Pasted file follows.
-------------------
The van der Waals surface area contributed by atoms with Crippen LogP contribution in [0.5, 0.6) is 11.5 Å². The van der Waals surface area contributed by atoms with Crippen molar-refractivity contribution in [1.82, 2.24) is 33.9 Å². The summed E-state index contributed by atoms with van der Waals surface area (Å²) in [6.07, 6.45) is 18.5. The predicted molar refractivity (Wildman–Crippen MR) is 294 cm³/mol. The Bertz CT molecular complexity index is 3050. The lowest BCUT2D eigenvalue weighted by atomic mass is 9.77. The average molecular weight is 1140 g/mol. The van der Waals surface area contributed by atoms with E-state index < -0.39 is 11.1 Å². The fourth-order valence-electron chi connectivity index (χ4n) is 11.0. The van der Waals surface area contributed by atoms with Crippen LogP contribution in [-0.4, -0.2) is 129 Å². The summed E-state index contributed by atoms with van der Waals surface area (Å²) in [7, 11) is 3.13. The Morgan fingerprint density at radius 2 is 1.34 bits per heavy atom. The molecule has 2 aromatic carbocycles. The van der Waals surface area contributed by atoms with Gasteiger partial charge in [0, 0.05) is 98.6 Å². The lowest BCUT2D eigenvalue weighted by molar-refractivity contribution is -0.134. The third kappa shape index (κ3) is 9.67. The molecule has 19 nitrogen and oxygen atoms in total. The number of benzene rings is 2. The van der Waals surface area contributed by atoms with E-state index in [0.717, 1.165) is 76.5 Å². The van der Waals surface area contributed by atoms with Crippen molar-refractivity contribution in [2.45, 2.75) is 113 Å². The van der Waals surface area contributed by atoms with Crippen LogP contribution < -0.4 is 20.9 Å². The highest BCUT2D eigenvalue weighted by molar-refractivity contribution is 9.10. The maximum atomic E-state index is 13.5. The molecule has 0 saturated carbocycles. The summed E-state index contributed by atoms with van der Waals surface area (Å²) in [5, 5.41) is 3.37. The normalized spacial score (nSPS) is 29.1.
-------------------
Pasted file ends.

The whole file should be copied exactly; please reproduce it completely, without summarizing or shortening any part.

The van der Waals surface area contributed by atoms with Crippen LogP contribution in [0.5, 0.6) is 11.5 Å². The van der Waals surface area contributed by atoms with Crippen molar-refractivity contribution in [1.82, 2.24) is 33.9 Å². The summed E-state index contributed by atoms with van der Waals surface area (Å²) in [6.07, 6.45) is 18.5. The predicted molar refractivity (Wildman–Crippen MR) is 294 cm³/mol. The Bertz CT molecular complexity index is 3050. The lowest BCUT2D eigenvalue weighted by atomic mass is 9.77. The average molecular weight is 1140 g/mol. The van der Waals surface area contributed by atoms with E-state index < -0.39 is 11.1 Å². The fourth-order valence-electron chi connectivity index (χ4n) is 11.0. The van der Waals surface area contributed by atoms with Crippen LogP contribution in [-0.4, -0.2) is 129 Å². The summed E-state index contributed by atoms with van der Waals surface area (Å²) in [7, 11) is 3.13. The Morgan fingerprint density at radius 2 is 1.34 bits per heavy atom. The molecule has 2 aromatic carbocycles. The van der Waals surface area contributed by atoms with Gasteiger partial charge in [0, 0.05) is 98.6 Å². The lowest BCUT2D eigenvalue weighted by molar-refractivity contribution is -0.134. The third kappa shape index (κ3) is 9.67. The molecule has 19 nitrogen and oxygen atoms in total. The number of benzene rings is 2. The van der Waals surface area contributed by atoms with E-state index in [0.717, 1.165) is 76.5 Å². The van der Waals surface area contributed by atoms with Crippen molar-refractivity contribution in [2.45, 2.75) is 113 Å². The van der Waals surface area contributed by atoms with Crippen LogP contribution < -0.4 is 20.9 Å². The highest BCUT2D eigenvalue weighted by molar-refractivity contribution is 9.10. The maximum atomic E-state index is 13.5. The molecule has 0 saturated carbocycles. The summed E-state index contributed by atoms with van der Waals surface area (Å²) in [5, 5.41) is 3.37. The normalized spacial score (nSPS) is 29.1.